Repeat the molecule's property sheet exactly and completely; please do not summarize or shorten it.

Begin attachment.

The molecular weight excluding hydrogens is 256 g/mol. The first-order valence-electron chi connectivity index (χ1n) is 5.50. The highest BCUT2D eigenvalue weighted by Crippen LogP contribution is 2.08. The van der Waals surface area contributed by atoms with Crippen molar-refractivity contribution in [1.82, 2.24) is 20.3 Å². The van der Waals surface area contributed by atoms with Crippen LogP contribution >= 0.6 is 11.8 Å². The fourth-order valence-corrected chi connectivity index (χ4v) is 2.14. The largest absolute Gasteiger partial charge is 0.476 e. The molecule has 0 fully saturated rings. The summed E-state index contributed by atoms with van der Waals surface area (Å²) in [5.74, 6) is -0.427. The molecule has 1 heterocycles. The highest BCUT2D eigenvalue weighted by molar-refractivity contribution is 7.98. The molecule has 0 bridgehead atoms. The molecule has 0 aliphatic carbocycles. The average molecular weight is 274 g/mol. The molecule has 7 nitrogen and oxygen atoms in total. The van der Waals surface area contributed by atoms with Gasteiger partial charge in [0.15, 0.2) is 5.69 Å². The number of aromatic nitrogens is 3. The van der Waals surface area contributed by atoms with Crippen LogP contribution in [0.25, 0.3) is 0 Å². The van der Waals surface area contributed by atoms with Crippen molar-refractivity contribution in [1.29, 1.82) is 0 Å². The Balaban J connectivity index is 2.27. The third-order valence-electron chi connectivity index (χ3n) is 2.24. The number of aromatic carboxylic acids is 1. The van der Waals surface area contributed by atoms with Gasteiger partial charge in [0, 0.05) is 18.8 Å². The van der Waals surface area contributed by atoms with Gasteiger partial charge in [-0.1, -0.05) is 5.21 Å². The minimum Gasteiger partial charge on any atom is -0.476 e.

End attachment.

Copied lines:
The molecular weight excluding hydrogens is 256 g/mol. The first-order valence-electron chi connectivity index (χ1n) is 5.50. The highest BCUT2D eigenvalue weighted by Crippen LogP contribution is 2.08. The van der Waals surface area contributed by atoms with Crippen molar-refractivity contribution in [1.82, 2.24) is 20.3 Å². The van der Waals surface area contributed by atoms with Crippen LogP contribution >= 0.6 is 11.8 Å². The fourth-order valence-corrected chi connectivity index (χ4v) is 2.14. The largest absolute Gasteiger partial charge is 0.476 e. The molecule has 0 fully saturated rings. The summed E-state index contributed by atoms with van der Waals surface area (Å²) in [5.74, 6) is -0.427. The molecule has 1 heterocycles. The highest BCUT2D eigenvalue weighted by molar-refractivity contribution is 7.98. The molecule has 0 bridgehead atoms. The molecule has 0 aliphatic carbocycles. The average molecular weight is 274 g/mol. The molecule has 7 nitrogen and oxygen atoms in total. The van der Waals surface area contributed by atoms with Gasteiger partial charge in [0.15, 0.2) is 5.69 Å². The number of aromatic nitrogens is 3. The van der Waals surface area contributed by atoms with Crippen LogP contribution in [0.25, 0.3) is 0 Å². The van der Waals surface area contributed by atoms with Crippen molar-refractivity contribution in [1.29, 1.82) is 0 Å². The Balaban J connectivity index is 2.27. The third-order valence-electron chi connectivity index (χ3n) is 2.24. The number of aromatic carboxylic acids is 1. The van der Waals surface area contributed by atoms with Gasteiger partial charge in [0, 0.05) is 18.8 Å². The van der Waals surface area contributed by atoms with Gasteiger partial charge in [-0.1, -0.05) is 5.21 Å². The minimum Gasteiger partial charge on any atom is -0.476 e.